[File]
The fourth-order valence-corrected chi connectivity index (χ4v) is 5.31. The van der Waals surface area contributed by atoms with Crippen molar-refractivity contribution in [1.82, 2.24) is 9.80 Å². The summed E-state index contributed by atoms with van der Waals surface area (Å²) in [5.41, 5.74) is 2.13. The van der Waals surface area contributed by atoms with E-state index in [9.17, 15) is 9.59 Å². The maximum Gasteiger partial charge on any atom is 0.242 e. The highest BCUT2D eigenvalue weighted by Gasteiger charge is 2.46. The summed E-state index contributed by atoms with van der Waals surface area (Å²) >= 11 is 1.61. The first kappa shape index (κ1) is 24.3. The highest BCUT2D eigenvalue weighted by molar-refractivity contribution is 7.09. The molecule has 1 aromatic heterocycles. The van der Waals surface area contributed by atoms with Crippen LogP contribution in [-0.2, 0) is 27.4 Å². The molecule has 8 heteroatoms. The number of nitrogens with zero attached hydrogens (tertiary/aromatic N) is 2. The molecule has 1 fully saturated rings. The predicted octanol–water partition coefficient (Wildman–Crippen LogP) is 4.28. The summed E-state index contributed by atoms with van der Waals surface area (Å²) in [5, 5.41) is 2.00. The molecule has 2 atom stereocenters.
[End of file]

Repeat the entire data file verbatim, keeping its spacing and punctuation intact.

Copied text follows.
The fourth-order valence-corrected chi connectivity index (χ4v) is 5.31. The van der Waals surface area contributed by atoms with Crippen molar-refractivity contribution in [1.82, 2.24) is 9.80 Å². The summed E-state index contributed by atoms with van der Waals surface area (Å²) in [5.41, 5.74) is 2.13. The van der Waals surface area contributed by atoms with E-state index in [9.17, 15) is 9.59 Å². The maximum Gasteiger partial charge on any atom is 0.242 e. The highest BCUT2D eigenvalue weighted by Gasteiger charge is 2.46. The summed E-state index contributed by atoms with van der Waals surface area (Å²) >= 11 is 1.61. The first kappa shape index (κ1) is 24.3. The highest BCUT2D eigenvalue weighted by molar-refractivity contribution is 7.09. The molecule has 1 aromatic heterocycles. The van der Waals surface area contributed by atoms with Crippen LogP contribution in [-0.2, 0) is 27.4 Å². The molecule has 8 heteroatoms. The number of nitrogens with zero attached hydrogens (tertiary/aromatic N) is 2. The molecule has 1 fully saturated rings. The predicted octanol–water partition coefficient (Wildman–Crippen LogP) is 4.28. The summed E-state index contributed by atoms with van der Waals surface area (Å²) in [5, 5.41) is 2.00. The molecule has 2 atom stereocenters.